As soon as Jake Spavital, one of the youngest head coaches in the Football Bowl Subdivision, took over one of the youngest rosters in the nation, a new headline surfaced almost daily about his new coaching staff.
Spavital was hired as the 20th head coach of the Bobcats after inking a five-year deal with Texas State with a base salary of $800,000 a year.
However, over the winter break, students and fans alike would nearly be sent to the emergency rooms across Texas with heart palpitations as former Texas Tech University Head Coach Kliff Kingsbury was announced to take over for the Arizona Cardinals. Spavital’s name was then thrown in the hat as his prospective offensive coordinator for the National Football League team.
Despite the speculation, however, Spavital addressed these rumors on his Twitter with a tweet featuring the lone hashtag “#EatEmUp.”
Hitting the recruiting trail almost as soon as he started, Spavital started to assemble his coaching staff in Avengers Nick Furry-type fashion. The new head coach made a few early splashes in his hirings that helped ignite interest in some recruits in familiar territory as Spavital used to recruit this area as an offensive coordinator and quarterbacks coach.
A quarterback savant, Spavital has developed quarterbacks like Johnny Manziel, Davis Webb, and Will Grier. Spavital again made headlines with the hiring of the mastermind behind many of the spread offense schemes used in college football today, Bob Stitt.
West Virginia dominated Clemson with the ‘fly sweep action’ in the Orange Bowl in 2012. After the game, then-Mountaineers head coach Dana Holgorsen would reveal he got the idea from “my good friend Bob Stitt at Colorado School of Mines.”
Bob Stitt was then the head coach at Colorado School of Mines. Stitt also served as an offensive analyst for Mike Gundy at Oklahoma State. A position that shares the responsibility of coming up with game plans and advising coaches.
Stitt said he plans to use many of his schemes to create a fast-paced offense at Texas State and use the recruits from the signing class to create space.
“We want to be an up-tempo offense and attack the defense where they are weak,” Stitt said. “We got a couple guys (slot receivers) in this recruiting class that we can run some fly motion and do some things and get the ball in space to them that normal receivers maybe cant do.”
Following the announcement of Stitt’s hiring, there was a buzz about quarterback Gresch Jensen from Montana University transferring to Texas State. Jensen opted to transfer from Montana after Bob Stitt was let go at the University of Montana. Jensen announced he was transferring from Fullerton Community College to Texas State Dec. 11 via his Twitter account.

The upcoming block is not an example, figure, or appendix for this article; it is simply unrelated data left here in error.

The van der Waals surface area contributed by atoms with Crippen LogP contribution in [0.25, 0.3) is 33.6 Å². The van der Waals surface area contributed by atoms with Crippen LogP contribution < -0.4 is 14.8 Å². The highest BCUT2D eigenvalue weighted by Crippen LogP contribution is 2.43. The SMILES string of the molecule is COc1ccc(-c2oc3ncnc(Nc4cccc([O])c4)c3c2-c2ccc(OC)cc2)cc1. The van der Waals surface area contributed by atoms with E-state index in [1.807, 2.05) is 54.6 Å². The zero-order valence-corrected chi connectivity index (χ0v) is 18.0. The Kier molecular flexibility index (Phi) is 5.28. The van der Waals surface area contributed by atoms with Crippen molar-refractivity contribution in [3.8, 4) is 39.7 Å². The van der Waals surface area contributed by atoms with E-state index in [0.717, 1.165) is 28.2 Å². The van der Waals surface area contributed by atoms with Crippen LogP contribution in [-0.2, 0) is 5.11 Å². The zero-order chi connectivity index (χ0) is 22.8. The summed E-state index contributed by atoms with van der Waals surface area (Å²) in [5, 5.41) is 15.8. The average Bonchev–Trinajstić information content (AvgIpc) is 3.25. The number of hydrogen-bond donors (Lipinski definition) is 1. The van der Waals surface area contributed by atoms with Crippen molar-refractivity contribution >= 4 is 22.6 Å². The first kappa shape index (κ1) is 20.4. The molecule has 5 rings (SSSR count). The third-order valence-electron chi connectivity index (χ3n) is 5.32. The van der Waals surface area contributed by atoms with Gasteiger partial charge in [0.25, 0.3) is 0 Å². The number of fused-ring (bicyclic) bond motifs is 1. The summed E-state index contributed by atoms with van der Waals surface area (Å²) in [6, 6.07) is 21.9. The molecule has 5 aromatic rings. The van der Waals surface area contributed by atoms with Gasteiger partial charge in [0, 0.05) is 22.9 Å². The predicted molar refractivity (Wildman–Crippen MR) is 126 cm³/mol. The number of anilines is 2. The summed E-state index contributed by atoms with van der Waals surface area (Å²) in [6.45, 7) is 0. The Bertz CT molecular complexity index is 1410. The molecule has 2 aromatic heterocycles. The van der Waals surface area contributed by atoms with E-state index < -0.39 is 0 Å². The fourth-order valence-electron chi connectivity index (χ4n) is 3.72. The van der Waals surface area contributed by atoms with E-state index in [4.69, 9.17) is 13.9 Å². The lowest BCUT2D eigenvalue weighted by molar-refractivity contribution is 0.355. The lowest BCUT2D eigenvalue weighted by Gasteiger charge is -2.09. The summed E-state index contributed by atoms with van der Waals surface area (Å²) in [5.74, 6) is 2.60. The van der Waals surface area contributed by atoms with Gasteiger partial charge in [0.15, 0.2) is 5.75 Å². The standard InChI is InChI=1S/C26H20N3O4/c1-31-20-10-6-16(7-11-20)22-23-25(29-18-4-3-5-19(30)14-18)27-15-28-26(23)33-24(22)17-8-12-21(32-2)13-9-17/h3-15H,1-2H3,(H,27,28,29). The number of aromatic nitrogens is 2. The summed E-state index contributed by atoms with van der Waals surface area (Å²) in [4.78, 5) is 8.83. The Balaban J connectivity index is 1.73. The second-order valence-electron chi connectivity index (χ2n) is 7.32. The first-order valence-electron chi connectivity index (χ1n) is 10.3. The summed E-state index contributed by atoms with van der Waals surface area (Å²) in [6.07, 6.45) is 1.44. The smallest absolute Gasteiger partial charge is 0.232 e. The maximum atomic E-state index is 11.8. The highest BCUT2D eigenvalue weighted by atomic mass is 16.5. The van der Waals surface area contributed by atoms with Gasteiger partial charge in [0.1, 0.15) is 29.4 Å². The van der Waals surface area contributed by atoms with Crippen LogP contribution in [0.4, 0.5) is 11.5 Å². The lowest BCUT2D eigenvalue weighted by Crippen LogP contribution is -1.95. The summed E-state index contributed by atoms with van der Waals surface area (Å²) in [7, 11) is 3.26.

Gresch posted historic freshman numbers at Montana. In seven games, Gresch threw for 2,531 and 20 touchdowns. He averaged 332 per game while completing 60 percent of his passes.
On the other side of the ball, Jake’s brother Zac Spavital will be taking over as defensive coordinator. Prior, Zac Spavital was the linebackers coach and co-defensive coordinator for Texas Tech.
Jake Spavital said he has given his brother full power of the defense in an effort to lure his brother to the coaching staff. With an experienced group returning on defense, Zac Spavital was intrigued with the opportunity to coach an already talented defense. Zac’s M.O. has been his emphasis on creating turnovers. The Bobcats ranked 15th in the country last year in fumbles recovered but struggled in causing interceptions.
While at Texas Tech, Zac Spavital helped transform the Red Raiders defense into one of the highest ranked turnover defenses in the country. The defense ranked 6th in turnovers, 4th in fumble recoveries, and 8th in defensive touchdowns. The biggest thing, Zac Spavital said, was learning how to win.
“You have to learn to win. The best teams I have been on, The win is on both sides of the ball,” Zac Spavital said. “At the end of the day when you walk off the field and lost the game and you are that guy that looks at the stats and think you played well and think that statistically, your team played well, that is a problem with the culture.”
The defense is returning most of its starters from last year, including star linebacker Bryan London. The transition from coach Woods to coach Zac Spavital should be seamless.
“This is the best foundation I have inherited. Tons of snaps have been played. We have a good group of guys up front and at linebacker,” Zac Spavital said.
As spring looms, Jake Spavital has filled in the rest of his coaching staff: Archie McDaniel as co-defensive coordinator, Ron Antoine will remain as the wide receivers coach, Clay McGuire as the offensive line coach, Morris Berger as the tight ends coach, Nick Whitworth as the running backs coach, Brett Dewhurst as the defensive backs coach, Tevin Mims as the linebackers coach, and Tremaine Jackson as the defensive line coach.
Spavital and his staff signed 10 players during the early signing period and added four more Feb. 6 on national signing day. Currently, the Bobcats have 83 players on scholarship out of the allotted 85. Evaluations from Spavital and his coaching staff for the remaining scholarship spots will come after the Spring game April 13. to round out the depth chart.